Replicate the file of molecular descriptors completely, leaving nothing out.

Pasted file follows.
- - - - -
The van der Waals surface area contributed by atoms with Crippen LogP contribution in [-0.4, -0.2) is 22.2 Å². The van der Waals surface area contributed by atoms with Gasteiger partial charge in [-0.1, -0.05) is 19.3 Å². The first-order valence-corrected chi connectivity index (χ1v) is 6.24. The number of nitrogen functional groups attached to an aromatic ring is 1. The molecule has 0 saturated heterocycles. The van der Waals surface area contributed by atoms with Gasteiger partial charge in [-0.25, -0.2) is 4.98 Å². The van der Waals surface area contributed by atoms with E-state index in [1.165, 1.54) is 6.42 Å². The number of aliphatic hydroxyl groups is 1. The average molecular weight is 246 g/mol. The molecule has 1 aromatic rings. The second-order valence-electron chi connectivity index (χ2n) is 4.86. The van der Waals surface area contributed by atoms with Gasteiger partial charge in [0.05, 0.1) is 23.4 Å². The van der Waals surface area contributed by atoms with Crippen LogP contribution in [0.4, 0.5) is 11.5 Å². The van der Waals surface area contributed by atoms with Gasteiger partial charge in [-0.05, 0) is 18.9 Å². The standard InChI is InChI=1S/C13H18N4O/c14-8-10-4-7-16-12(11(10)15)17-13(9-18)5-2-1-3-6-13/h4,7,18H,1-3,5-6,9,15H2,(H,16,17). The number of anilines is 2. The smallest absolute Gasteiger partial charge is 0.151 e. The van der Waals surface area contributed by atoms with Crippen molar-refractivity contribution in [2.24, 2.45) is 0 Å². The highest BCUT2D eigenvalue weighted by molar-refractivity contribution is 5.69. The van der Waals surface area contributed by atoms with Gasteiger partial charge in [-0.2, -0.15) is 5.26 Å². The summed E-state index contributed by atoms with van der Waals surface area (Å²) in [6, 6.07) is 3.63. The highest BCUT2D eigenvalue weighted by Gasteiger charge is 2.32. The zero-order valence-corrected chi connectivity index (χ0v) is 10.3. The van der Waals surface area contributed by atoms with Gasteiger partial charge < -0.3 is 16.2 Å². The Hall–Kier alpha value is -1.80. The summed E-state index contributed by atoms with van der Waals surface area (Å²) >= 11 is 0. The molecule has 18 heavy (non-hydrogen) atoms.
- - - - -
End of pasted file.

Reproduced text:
The van der Waals surface area contributed by atoms with Crippen LogP contribution in [-0.4, -0.2) is 22.2 Å². The van der Waals surface area contributed by atoms with Gasteiger partial charge in [-0.1, -0.05) is 19.3 Å². The first-order valence-corrected chi connectivity index (χ1v) is 6.24. The number of nitrogen functional groups attached to an aromatic ring is 1. The molecule has 0 saturated heterocycles. The van der Waals surface area contributed by atoms with Gasteiger partial charge in [-0.25, -0.2) is 4.98 Å². The van der Waals surface area contributed by atoms with E-state index in [1.165, 1.54) is 6.42 Å². The number of aliphatic hydroxyl groups is 1. The average molecular weight is 246 g/mol. The molecule has 1 aromatic rings. The second-order valence-electron chi connectivity index (χ2n) is 4.86. The van der Waals surface area contributed by atoms with Gasteiger partial charge in [0.05, 0.1) is 23.4 Å². The van der Waals surface area contributed by atoms with Crippen LogP contribution in [0.4, 0.5) is 11.5 Å². The van der Waals surface area contributed by atoms with Gasteiger partial charge in [-0.05, 0) is 18.9 Å². The standard InChI is InChI=1S/C13H18N4O/c14-8-10-4-7-16-12(11(10)15)17-13(9-18)5-2-1-3-6-13/h4,7,18H,1-3,5-6,9,15H2,(H,16,17). The number of anilines is 2. The smallest absolute Gasteiger partial charge is 0.151 e. The van der Waals surface area contributed by atoms with Crippen molar-refractivity contribution in [2.24, 2.45) is 0 Å². The highest BCUT2D eigenvalue weighted by molar-refractivity contribution is 5.69. The van der Waals surface area contributed by atoms with Gasteiger partial charge in [-0.2, -0.15) is 5.26 Å². The summed E-state index contributed by atoms with van der Waals surface area (Å²) in [6, 6.07) is 3.63. The highest BCUT2D eigenvalue weighted by Gasteiger charge is 2.32. The zero-order valence-corrected chi connectivity index (χ0v) is 10.3. The van der Waals surface area contributed by atoms with Gasteiger partial charge < -0.3 is 16.2 Å². The Hall–Kier alpha value is -1.80. The summed E-state index contributed by atoms with van der Waals surface area (Å²) >= 11 is 0. The molecule has 18 heavy (non-hydrogen) atoms.